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16.8: Viscous Fluid Dynamics

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    Viscous fluid dynamics is a branch of classical mechanics that plays a pivotal role in a wide range of aspects of life, such as blood flow in human anatomy, weather, hydraulic engineering, and transportation by land, sea, and air. Viscous fluid flow provides natures most common manifestation of nonlinearity and turbulence in classical mechanics, and provides an excellent illustration of possible solutions of non-linear equations of motion introduced in chapter \(4\). A detailed description of turbulence remains a challenging problem and this subject has the reputation of being the last great unsolved problem in classical mechanics. There is an apocryphal story that Werner Heisenberg was asked, if given the opportunity, what would he like to ask God. His reply was “When I meet God, I am going to ask him two questions: Why relativity? and why turbulence?, I really believe he will only have an answer to the first”.

    In contrast to solids, fluids do not have elastic restoring forces to support shear stress because the fluid flows. Shear stresses in fluids are balance by viscous forces which are velocity dependent. There are two mechanisms that lead to shear stress acting between adjacent fluid layers in relative motion. The first mechanism involves laminar flow where the viscous forces produce shear stress between adjacent layers of the fluid which are moving parallel along adjacent streamlines at differing velocities. Viscous forces typically dominate laminar flow. High viscosity fluids like honey exhibit laminar flow and are more difficult to stir or pour compared with low-viscosity fluids like water. The second mechanism involves turbulent flow where shear stress is due to momentum transfer between adjacent layers when the flow breaks up into large-scale coherent vortex structures which carry most of the kinetic energy. These eddies lead to transverse motion that transfers momentum plus heat between adjacent layers and leads to higher drag. The wing-tip vortex produced by the wing tip of an aircraft is an example of a dynamically-distinct, large-scale, coherent vortex structure which has considerable angular momentum and decays by fragmentation into a cascade of smaller scale structures.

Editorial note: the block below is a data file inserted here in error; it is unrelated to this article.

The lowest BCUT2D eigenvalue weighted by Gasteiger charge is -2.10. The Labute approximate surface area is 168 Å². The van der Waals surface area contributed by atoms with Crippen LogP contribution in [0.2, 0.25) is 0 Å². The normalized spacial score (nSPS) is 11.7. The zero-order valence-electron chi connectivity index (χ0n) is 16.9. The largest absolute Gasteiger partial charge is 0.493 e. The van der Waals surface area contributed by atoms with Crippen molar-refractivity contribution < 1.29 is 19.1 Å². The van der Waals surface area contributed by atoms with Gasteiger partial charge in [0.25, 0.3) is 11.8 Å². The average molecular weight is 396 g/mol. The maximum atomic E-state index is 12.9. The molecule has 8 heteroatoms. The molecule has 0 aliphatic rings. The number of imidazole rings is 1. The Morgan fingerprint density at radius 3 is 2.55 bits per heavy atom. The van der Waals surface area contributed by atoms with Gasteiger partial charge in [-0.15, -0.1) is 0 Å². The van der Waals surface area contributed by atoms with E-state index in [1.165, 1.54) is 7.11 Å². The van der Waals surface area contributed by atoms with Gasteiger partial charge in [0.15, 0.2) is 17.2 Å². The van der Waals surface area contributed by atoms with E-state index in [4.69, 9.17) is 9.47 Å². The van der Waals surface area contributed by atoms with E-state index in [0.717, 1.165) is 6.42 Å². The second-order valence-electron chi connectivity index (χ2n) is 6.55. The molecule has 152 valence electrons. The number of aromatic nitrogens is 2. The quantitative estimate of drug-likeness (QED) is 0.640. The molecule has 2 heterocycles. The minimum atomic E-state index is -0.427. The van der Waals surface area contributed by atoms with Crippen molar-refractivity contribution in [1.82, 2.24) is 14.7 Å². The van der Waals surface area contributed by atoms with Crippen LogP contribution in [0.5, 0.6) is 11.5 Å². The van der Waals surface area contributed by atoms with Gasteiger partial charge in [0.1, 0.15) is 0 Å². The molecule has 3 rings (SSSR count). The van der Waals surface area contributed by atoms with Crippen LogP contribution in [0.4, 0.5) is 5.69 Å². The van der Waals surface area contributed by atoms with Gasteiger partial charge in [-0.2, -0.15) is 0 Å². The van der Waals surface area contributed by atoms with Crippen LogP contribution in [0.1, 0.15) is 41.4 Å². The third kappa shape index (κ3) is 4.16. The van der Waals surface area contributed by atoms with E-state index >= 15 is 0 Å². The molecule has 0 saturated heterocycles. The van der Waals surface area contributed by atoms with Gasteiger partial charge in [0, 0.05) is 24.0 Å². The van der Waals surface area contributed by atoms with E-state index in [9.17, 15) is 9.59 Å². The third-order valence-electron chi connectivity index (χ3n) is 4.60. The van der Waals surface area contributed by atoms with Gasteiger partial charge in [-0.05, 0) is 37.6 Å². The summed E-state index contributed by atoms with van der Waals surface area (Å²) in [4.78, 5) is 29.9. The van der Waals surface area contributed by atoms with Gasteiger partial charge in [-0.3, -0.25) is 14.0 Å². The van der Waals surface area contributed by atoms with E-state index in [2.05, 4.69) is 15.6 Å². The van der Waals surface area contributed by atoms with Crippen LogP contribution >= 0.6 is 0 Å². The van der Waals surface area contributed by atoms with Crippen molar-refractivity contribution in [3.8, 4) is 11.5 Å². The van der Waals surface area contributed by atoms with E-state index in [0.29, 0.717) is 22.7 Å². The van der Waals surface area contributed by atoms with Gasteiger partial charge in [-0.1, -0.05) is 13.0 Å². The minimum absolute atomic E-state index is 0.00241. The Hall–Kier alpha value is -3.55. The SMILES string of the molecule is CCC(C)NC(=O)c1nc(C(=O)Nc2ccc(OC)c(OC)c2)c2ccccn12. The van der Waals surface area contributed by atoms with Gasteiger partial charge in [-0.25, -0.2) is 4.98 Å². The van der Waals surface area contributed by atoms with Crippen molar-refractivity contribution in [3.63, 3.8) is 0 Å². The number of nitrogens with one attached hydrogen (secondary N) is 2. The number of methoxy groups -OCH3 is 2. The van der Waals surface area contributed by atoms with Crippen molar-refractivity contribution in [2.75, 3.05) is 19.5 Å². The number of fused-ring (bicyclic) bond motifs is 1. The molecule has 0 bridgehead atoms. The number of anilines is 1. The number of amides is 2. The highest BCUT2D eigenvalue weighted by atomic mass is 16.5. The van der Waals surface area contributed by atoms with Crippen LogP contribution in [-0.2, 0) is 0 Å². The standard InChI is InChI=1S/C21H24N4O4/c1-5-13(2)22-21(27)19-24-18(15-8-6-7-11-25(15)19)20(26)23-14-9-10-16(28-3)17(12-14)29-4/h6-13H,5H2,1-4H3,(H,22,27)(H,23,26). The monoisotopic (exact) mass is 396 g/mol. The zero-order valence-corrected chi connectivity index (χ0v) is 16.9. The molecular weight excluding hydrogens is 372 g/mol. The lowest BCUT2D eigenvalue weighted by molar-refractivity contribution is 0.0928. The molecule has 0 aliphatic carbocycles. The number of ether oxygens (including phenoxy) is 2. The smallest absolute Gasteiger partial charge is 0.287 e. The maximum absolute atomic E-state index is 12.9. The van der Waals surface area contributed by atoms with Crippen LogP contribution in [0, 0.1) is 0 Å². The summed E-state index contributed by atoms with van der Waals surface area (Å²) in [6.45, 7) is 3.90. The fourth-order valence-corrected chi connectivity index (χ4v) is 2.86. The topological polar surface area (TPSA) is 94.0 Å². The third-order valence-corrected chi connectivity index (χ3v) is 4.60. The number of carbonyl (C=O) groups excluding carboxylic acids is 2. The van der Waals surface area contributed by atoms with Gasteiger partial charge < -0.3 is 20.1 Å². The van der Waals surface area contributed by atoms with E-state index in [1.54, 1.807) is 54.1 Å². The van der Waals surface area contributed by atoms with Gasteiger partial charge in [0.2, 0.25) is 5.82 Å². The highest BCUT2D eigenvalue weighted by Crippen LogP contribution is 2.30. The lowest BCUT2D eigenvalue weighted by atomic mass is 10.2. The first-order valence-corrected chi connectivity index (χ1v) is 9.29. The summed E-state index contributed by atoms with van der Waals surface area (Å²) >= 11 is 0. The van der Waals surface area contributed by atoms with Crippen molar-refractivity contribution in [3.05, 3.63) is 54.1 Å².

Navier-Stokes equation

    Viscous forces acting on the small-scale coherent structures eventually dissipate the energy in turbulent motion. The viscous drag can be handled in terms of a stress tensor \(\mathbf{T}\) analogous to its use when accounting for the elastic restoring forces in elasticity as discussed in chapter \(16.5.3\). That is, the viscous force density is related to the deceleration of the volume element by

    \[\frac{\partial}{ \partial t} (\rho \mathbf{v}) = −\boldsymbol{\nabla} \cdot \mathbf{T} \label{16.95}\]

    where the components of the stress tensor are

    \[T_{ki} = T_{ik} = P \delta_{ik} + \rho v_i v_k \label{16.96}\]

    Note that the stress tensor gives the momentum flux density tensor, which involves a diagonal term proportional to pressure \(P\), plus a viscous drag term that is is proportional to the product of two velocities.

    The Navier-Stokes equations are the fundamental equations characterizing fluid flow. They are based on application of Newton’s second law of motion to fluids together with the assumption that the fluid stress is the sum of a diffusing viscous term plus a pressure term. Combining Euler’s equation, \((16.7.11)\), with \ref{16.95} gives the Navier-Stokes equation